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This chapter turns to an examination of choice and its hylomorphic structure. To spell out this structure, it further investigates the formal-causal dependence relation between volition and judgment already considered in Chapter 4. It argues that Aquinas draws a distinction between two types of forms, a form extrinsic to the volition, which is the preceding practical judgment, and a form intrinsic to volition, which is the intentional structure that volition inherits from the preceding judgment. It furthermore suggests that the intentional structure of volition involves two components analogous to those present in judgment. There is an attitudinal component analogous to assent in judgment, which Aquinas refers to as “adherence,” and there is also a content adhered to, namely, a means as related to an end. The final section applies this general picture to choice to explain its hylomorphic structure. It argues that choice is a volition whose intrinsic form consists of an attitude of preferential adherence attaching to one means rather than another, where this form is an intentional structure derived from the previous judgment of choice.
Ideas of likeness are central to accounts of participation. In this chapter, we consider not only what it means for creatures to derive their existence (or – better – being) from God but also their nature, essence, or characterfulness. This is the territory of exemplarity and exemplary causation. A Platonic tradition of thinking about exemplarity is considered, not least in terms of the way it has been taken up and transformed by writers working in a Biblical tradition. Different ways to think about exemplarity are considered, particularly the theological distinction between likeness, image, and vestige, and between a likeness to a divine idea and a likeness to a divine perfection. Attention is given to the idea of the imago dei.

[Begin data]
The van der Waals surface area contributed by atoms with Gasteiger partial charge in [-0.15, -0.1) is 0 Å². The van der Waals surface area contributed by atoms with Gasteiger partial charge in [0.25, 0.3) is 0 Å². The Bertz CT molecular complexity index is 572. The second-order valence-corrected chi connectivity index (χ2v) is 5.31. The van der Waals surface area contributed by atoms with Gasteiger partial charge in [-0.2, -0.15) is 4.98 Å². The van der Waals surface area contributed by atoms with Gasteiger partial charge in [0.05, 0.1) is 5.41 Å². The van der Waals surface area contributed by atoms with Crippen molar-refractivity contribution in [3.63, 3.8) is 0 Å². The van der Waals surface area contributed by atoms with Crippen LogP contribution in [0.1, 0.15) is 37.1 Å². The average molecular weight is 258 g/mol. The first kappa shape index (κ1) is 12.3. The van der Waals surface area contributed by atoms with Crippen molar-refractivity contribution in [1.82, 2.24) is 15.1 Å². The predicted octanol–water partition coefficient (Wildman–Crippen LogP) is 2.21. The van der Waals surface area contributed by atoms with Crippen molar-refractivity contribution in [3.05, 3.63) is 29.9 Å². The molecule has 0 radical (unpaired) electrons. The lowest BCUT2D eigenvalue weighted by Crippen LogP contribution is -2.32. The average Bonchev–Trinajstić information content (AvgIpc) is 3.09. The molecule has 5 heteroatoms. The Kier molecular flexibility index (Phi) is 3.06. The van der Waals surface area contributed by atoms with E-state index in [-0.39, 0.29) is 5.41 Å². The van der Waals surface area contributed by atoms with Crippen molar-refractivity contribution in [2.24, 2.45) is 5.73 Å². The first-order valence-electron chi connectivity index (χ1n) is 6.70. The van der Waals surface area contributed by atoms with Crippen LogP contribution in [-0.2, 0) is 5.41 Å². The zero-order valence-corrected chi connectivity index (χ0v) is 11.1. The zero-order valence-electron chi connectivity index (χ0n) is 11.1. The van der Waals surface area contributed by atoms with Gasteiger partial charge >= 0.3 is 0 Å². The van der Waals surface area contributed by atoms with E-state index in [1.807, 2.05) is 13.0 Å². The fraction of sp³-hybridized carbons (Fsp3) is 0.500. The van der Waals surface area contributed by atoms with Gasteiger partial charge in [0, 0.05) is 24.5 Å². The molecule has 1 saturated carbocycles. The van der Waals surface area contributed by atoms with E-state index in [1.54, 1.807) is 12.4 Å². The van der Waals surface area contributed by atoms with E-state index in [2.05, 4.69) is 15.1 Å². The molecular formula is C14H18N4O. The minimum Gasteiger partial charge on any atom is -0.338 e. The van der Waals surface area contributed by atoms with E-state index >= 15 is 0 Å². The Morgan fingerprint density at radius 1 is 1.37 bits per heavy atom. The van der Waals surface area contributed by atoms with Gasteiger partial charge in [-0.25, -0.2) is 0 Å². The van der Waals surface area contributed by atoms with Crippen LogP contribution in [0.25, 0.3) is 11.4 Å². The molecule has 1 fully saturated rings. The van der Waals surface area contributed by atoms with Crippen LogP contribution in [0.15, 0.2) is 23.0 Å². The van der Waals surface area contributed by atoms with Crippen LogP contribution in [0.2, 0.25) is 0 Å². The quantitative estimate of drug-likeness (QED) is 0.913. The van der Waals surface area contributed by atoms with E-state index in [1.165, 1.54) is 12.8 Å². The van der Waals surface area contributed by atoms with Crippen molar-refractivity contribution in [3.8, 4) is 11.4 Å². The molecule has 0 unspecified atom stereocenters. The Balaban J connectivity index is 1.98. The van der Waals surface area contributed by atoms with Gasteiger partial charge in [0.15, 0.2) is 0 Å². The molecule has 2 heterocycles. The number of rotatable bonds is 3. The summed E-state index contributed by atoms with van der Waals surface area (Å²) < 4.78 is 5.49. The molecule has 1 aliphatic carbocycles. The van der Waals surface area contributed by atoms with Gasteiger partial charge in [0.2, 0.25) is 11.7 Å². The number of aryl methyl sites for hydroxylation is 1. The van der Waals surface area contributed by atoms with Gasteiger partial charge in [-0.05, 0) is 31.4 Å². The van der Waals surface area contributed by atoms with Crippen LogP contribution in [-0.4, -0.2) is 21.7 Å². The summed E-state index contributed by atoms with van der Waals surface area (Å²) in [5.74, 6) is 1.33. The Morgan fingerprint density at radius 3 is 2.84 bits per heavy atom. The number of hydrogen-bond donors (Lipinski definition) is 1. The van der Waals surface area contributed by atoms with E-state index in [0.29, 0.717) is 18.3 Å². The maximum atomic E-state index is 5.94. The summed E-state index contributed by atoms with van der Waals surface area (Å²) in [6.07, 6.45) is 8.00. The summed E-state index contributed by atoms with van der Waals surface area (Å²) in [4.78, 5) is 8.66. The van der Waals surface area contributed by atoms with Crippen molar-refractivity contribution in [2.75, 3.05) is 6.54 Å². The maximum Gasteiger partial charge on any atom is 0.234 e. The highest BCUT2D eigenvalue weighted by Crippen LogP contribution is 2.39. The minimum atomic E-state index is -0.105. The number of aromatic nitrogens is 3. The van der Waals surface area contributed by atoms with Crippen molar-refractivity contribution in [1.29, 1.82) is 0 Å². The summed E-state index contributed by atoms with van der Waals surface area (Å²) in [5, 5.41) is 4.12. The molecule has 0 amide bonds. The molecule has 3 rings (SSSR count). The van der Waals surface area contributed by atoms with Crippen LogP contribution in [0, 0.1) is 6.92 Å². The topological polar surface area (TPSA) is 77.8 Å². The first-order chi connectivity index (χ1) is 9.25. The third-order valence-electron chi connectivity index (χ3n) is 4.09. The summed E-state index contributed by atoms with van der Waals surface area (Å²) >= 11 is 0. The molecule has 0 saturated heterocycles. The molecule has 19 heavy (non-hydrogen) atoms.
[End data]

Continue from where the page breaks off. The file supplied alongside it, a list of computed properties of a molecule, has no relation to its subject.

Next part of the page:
In the first of five opening chapters on participation and divine causation, we look at 'efficient' or 'agent' causation: what it means, from a participatory perspective, for God to be the cause and agent of creation. The chapter situates the idea of participation within the foundational doctrine, common to the Abrahamic faiths, of creation as being ex nihilo. Nothing is coaeval with God; nor did God rely upon anything else for creation: on eternally existent matter, for instance. Creation is not some past event, now over, but should rather be seen as a relation of dependence upon the creator. This is explored in terms of gift and of the relation of the doctrine of creation to the doctrine of God. This leads on to a discussion of theological apologetics.
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